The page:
11. Feher G (1971) Some chemical and physical properties of a bacterial reaction center particle and its primary photochemical reactants. Photochem Photobiol 14:373–387CrossRefPubMedGoogle Scholar
  12. Feher G (1988) Light reflections. In: Breton J, Verméglio A (eds) The photosynthetic bacterial reaction center. Plenum Press, New York, pp 435–440CrossRefGoogle Scholar
  13. Feher G (1992) Light reflections II. In: Breton J, Verméglio A (eds) The photosynthetic bacterial reaction center II. Plenum Press, New York, pp 421–425CrossRefGoogle Scholar
  14. Feher G (1998a) Three decades of research in bacterial photosynthesis and the road leading to it: a personal account. Photosynth Res 55:1–40CrossRefGoogle Scholar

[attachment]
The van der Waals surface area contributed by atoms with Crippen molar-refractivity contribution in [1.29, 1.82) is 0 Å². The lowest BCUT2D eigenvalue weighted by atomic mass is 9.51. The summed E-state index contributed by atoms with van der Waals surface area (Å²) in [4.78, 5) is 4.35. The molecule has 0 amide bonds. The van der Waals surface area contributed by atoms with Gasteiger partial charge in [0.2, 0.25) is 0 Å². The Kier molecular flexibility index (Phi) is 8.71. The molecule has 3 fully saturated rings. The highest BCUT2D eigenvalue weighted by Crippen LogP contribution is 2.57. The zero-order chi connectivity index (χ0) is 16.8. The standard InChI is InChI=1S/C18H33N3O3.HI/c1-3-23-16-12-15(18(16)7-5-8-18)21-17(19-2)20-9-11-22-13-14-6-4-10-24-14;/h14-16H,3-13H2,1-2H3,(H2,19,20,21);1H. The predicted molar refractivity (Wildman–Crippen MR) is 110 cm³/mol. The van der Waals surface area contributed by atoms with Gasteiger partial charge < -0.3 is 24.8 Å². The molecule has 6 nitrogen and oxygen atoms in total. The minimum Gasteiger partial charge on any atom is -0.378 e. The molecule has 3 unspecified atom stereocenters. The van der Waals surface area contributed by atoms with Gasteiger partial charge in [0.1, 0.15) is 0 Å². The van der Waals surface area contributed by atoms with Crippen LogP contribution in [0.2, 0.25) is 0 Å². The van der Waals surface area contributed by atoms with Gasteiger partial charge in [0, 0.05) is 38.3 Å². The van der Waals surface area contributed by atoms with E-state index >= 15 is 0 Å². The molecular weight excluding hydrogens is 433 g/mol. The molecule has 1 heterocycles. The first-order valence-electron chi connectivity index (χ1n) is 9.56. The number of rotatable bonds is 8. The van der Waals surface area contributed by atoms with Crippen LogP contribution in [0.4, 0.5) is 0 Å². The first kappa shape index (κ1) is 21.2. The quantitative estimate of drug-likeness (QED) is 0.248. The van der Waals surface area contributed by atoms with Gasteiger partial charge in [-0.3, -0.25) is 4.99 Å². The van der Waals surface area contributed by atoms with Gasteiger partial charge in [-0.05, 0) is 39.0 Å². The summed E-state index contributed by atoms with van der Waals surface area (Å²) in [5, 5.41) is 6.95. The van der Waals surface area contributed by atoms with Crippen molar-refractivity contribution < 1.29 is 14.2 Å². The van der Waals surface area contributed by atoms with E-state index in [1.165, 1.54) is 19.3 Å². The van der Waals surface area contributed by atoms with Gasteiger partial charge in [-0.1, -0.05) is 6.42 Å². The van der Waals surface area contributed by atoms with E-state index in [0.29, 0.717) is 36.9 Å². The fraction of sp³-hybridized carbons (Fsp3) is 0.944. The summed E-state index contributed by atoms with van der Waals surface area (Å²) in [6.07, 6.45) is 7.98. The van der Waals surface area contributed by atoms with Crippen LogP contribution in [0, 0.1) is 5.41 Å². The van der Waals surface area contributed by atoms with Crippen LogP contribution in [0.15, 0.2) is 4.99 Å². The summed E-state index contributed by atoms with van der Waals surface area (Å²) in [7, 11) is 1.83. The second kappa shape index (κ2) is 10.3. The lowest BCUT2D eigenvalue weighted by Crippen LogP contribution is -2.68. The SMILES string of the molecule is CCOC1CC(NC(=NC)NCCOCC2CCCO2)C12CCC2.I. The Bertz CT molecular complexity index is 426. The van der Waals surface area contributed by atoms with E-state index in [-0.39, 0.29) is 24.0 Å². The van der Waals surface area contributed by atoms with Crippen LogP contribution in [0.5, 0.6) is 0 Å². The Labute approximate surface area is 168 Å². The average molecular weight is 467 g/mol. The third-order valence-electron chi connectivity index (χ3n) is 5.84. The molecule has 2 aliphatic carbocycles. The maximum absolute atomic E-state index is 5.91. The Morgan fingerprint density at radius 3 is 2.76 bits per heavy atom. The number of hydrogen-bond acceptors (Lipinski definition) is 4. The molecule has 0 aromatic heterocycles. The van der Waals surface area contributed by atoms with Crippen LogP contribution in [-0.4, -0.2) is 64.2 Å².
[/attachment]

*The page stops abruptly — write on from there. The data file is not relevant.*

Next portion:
15. Feher G (1998b) Light reflections III. Photosynth Res 55:375–378CrossRefGoogle Scholar
  16. Feher G (2002) My road to biophysics: picking flowers on the way to photosynthesis. Ann Rev Biophys Biomol Struct 31:1–44CrossRefGoogle Scholar
  17. Feher G (2017) Thoughts on the holocaust. Feher Publishing, La JollaGoogle Scholar
  18. Feher G, Hoff AJ, Isaacson RA, Ackerson LC (1975) ENDOR experiments on chlorophyll and bacteriochlorophyll in vitro and in the photosynthetic unit. Ann NY Acad Sci 244:239–259CrossRefPubMedGoogle Scholar
  19. Feher G, Allen JP, Okamura MY, Rees DC (1989) Structure and function of bacterial photosynthetic reaction centres. Nature 339:111–116CrossRefGoogle Scholar
  20. Flores M, Isaacson R, Abresch E, Calvo R, Lubitz W, Feher G (2007) Protein-cofactor interactions in bacterial reaction centers from Rhodobacter sphaeroides R-26: II. Geometry of the hydrogen bonds to the primary quinone QA ·− by 1H and 2H ENDOR spectroscopy. Biophys J 92:671–682CrossRefPubMedGoogle Scholar